Returning to Russia in 1897, he settled in Odessa, went into business and became active in the Zionist movement. He participated in Zionist Congresses and was among the opponents of the Uganda Scheme. Dizengoff was a founder of the Gulah Company, formed in 1904 to purchase land in Erez Yisrael. As director of the company he returned to Eretz Yisrael in 1905 and settled in Jaffa.
Dizengoff was one of the founders of the Ahuzat Bayit Company, organized to establish a modern Jewish quarter near the Arab city of Jaffa in 1909. A lottery was held for the first 60 lots. Five years later the Gymnasia Herzliya high school was established at the center of the "first Hebrew city," which made it the mecca of the living Hebrew language, the Hebrew press, theater and literature. The suburb's name was converted to Tel Aviv (a romantic name meaning 'Hill of Spring'), chosen because of its associations with rebirth and revitalization, also because it revealed the vision of Ezekiel 3:15 and chosen by Nahum Sokolow as the title of his Hebrew translation of Herzl's novel Altneuland.
In 1911, Dizengoff was elected head of the local council. At the outbreak of WWI, Dizengoff headed a committee that assisted war sufferers and refugees. However, the Turkish authorities expelled him to Damascus, where he remained until the conquest of northern Palestine by the British at the end of 1918. In 1919, Dizengoff founded Ha-Ezrah, The Citizen, a first attempt to politically organize the non-labor middle class. He was a member of the Zionist executive during 1917-19, and ran its trade and industry department. Later, when Tel Aviv became a city in 1921, Dizengoff was elected its first mayor and, except for the years 1925-8, he served as mayor of Tel Aviv until the end of his life in 1937. At that time the population of the city totaled 160,000. Upon the outbreak of the Arab riots in 1936, Dizengoff urged that the government offices be opened in Tel Aviv and succeeded in establishing a separate port at Tel Aviv, independent of Jaffa and its port.
Dizengoff's vision for the city was a contradictory one: he emphasized the city's newness, modernity and epistemological distance from the Diaspora. He explicitly rejected the golah (exile), yet was ideologically driven to represent and interpret the past. His memoirs, published in 1931 were titled: Im Tel Aviv ba-Golah With Tel Aviv in Exile.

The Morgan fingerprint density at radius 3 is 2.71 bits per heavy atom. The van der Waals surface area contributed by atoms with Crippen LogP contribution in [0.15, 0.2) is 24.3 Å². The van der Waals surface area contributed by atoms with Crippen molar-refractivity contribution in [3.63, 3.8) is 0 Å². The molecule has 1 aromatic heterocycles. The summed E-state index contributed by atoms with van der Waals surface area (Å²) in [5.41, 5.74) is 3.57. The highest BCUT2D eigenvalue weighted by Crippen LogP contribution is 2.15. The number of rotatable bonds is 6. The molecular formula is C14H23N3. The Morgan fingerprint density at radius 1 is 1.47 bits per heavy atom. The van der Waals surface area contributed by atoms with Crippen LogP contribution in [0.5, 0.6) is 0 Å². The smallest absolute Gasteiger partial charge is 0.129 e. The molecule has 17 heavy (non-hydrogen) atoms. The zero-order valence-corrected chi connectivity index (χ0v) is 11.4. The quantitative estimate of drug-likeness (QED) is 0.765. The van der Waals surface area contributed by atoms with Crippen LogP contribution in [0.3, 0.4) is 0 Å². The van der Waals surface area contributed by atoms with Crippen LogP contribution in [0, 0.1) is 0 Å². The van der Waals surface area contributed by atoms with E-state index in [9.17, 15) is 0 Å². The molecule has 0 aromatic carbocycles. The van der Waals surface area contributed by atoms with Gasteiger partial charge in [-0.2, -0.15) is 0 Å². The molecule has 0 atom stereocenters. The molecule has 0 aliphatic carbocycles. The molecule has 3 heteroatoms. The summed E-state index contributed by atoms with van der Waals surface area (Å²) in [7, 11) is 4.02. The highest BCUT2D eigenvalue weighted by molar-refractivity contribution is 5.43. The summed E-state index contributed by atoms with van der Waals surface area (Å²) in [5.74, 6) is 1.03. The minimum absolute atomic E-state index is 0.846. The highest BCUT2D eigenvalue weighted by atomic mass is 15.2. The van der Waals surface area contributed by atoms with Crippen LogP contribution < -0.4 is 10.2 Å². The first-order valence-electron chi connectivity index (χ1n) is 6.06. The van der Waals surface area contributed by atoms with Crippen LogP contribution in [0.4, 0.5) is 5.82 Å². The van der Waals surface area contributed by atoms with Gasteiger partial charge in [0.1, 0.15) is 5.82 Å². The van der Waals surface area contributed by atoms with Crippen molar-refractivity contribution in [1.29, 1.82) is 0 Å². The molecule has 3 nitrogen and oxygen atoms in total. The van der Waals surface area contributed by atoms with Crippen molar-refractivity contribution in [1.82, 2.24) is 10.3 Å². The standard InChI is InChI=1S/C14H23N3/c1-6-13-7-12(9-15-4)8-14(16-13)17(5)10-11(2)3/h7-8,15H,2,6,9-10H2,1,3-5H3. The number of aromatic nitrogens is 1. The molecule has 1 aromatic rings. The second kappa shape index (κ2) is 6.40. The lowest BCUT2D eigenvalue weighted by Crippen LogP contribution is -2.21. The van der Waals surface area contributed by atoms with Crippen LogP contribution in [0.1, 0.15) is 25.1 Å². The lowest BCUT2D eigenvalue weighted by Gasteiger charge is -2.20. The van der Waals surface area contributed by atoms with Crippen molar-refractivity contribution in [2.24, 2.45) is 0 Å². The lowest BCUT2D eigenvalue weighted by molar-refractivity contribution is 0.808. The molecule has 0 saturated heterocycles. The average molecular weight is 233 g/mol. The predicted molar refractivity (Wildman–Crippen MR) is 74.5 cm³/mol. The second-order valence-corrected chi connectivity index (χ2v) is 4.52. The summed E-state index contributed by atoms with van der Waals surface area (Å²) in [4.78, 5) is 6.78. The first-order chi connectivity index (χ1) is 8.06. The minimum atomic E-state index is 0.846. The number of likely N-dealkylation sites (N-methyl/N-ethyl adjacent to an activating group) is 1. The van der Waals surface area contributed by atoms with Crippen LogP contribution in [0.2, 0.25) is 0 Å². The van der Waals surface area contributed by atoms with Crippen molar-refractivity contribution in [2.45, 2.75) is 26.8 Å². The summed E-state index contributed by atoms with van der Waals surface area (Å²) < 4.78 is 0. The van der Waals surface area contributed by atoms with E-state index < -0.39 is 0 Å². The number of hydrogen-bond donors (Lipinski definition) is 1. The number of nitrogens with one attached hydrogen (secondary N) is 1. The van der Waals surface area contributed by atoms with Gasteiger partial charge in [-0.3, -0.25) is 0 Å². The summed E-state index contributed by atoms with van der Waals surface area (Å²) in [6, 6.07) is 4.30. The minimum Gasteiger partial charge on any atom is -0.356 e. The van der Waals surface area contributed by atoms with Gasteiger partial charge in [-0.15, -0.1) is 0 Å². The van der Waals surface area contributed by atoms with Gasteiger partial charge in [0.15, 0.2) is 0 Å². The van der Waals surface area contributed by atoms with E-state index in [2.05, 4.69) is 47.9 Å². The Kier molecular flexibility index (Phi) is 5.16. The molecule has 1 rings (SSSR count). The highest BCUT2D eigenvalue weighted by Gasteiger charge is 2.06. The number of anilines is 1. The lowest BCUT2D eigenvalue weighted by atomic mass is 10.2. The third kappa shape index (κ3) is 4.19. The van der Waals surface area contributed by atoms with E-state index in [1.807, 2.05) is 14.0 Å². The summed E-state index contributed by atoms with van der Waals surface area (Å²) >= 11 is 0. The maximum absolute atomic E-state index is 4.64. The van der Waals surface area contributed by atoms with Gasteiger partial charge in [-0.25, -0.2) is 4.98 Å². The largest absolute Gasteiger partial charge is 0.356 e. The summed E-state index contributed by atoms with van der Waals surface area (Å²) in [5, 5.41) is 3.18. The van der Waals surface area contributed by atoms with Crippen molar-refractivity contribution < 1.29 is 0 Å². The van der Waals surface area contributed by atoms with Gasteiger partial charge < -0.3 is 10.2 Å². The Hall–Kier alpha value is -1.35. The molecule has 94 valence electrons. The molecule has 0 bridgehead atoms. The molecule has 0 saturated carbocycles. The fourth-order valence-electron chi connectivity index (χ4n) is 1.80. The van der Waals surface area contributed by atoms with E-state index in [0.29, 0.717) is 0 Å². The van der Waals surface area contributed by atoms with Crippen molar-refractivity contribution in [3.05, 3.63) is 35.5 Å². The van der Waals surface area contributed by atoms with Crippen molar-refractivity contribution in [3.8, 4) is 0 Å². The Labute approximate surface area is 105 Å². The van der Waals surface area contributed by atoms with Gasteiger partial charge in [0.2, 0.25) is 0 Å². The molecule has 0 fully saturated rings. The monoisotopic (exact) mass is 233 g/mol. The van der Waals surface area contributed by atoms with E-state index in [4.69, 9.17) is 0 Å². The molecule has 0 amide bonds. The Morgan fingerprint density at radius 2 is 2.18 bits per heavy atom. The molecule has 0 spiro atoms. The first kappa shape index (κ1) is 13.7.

Dizengoff was one of the major initiators and dedicated supporters of cultural and bohemian life in Israel. A highly spiritual, yet social individual he encouraged cultural life in all its variations. Tel Aviv has, from the start, followed Dizengoff's life interests: it became the center of a tumultuous cultural life. Artists and writers saw themselves as the vanguard of a secular Hebrew culture; cultural movements replaced one another in turn.
Ninety years later, once known for its vibrant Histadrut and Labor Party institutions, Tel Aviv today is the nerve center of finance and business. It is considered so dynamic by international standards that Newsweek recently sited it as being one of the three 'hot new tech' cities outside the United States, the other two being Cambridge, England and Bangalore, India. Some say that the Silicon Valley's most serious global competitor is the mini-sprawl around Tel Aviv. A magnet, it also attracts people from poor countries as well as those from Israeli towns looking for opportunities to make it big. There are about 80,000 foreign workers, as well as homeless in the white city.
At this time Tel Avivians are now beginning to ask what kind of community they have created. Although they may lack interest in the old Zionist collective, the current sense of helping each other and moral outrage at injustice might bring young Tel Avivians around full circle to the dream that motivated the 60 founding families, including the visionary, Meir Dizengoff.